Focusing on the speculative methodologies used to generate models of the financial and meteorological future, this article develops a series of theses on the ‘evental’ and ‘atmospheric’ quality of contemporary power. What is at stake in the circulation of capital today, I argue, is not so much the exchange of equivalents as the universal transmutability of fluctutation. Whether we are dealing with the turbulence of world financial markets or that of complex earth systems, the non-dialectical relation can itself be extracted, (...) recombined and liquefied, as it were, in a dimension of its own. In the same way that financial derivatives price the variable relation between and across national currencies, weather derivatives now make it possible to issue contracts on the unknowable contingencies embedded in complex atmospheric relations. This reconfiguration of value requires a thorough rethinking of classical sociological conceptions of debt, promise and political violence. (shrink)
Can an assessment of individuals’ narcissism help explain the quality of a respondent’s ethical judgment? How is the relationship between religiosity and ethical judgment moderated by the effects of narcissism? With a sample of 385 undergraduate business majors, this study uses a taxonomic approach to examine the effects of intrinsic and extrinsic religiosity as well as orthodox Christian beliefs on ethical judgment. Three distinct clusters were identified: Skeptics, Nominals, and Devouts. Surprisingly, of the three clusters, Nominals and Devouts were the (...) only groups impacted by narcissism, although Skeptics overall demonstrate the worst ethical judgment. (shrink)
This article looks at the increasing prominence of bioterrorist threat scenarios in recent US foreign policy. Germ warfare, it argues, is being depicted as the paradigmatic threat of the post-Cold War era, not only because of its affinity for cross-border movement but also because it blurs the lines between deliberate attack and spontaneous natural catastrophe. The article looks at the possible implications of this move for understandings of war, strategy and public health. It also seeks to contextualize the US’s growing (...) military interest in biodefence research within the commercial strategies of the biotech and pharmaceutical industries. In its methodology, the article weaves together elements from defence literature, scientific perspectives on infectious disease, catastrophe theory and political economy. The conceptual underpinnings of the strategy of pre-emptive warfare, it argues, lie as much in the theory of biological emergence as in official US defence strategy. (shrink)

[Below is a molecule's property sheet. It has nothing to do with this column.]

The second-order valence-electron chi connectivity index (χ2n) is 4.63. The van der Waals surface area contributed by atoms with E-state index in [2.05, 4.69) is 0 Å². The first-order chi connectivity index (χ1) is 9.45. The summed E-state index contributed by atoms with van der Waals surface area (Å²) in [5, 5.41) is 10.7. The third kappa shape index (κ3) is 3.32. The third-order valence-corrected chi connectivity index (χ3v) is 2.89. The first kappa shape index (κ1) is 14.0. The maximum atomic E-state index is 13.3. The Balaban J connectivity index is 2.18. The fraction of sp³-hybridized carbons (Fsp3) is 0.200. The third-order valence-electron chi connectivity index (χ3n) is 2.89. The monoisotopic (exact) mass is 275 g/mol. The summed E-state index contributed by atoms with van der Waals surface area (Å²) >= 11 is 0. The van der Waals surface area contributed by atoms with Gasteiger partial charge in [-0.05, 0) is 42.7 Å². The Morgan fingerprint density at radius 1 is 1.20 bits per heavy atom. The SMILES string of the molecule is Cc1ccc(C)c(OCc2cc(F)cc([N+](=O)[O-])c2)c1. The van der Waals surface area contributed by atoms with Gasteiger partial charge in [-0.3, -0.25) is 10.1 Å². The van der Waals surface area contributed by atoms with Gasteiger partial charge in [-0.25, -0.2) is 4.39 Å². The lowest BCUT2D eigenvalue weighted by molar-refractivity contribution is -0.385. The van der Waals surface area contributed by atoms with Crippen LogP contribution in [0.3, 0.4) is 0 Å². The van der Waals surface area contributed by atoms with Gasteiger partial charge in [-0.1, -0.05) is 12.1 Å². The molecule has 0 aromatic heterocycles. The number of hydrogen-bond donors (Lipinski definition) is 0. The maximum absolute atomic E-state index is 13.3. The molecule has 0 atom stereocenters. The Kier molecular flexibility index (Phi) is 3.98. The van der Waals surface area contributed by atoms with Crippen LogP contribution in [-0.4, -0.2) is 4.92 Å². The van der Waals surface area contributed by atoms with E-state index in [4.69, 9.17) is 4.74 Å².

Three experiments were designed to investigate effects of mood on college students' capacities of moral reasoning. Following a mood induction, the standard or a modified version of the Defining Issues Test (DIT) was administered to measure moral reasoning. The results of Experiment 1, using the standard short form of the DIT, showed elated subjects performed more poorly and took longer than subjects in neutral and sad mood conditions. The results of Experiment 2, using the self-orientated DIT, showed that mildly depressed (...) subjects performed better than did subjects in neutral and happy mood conditions. The results of the third experiment, presenting more socially disturbing moral dilemmas, showed no effect for either happy or sad mood conditions. Reviewing recent literature of studies on mood and cognition, this study extended the theories and predictions of those studies to the moral context for the purpose of exploring our moral reasoning capacities in real life and enriching our current understanding from moral educational situations. (shrink)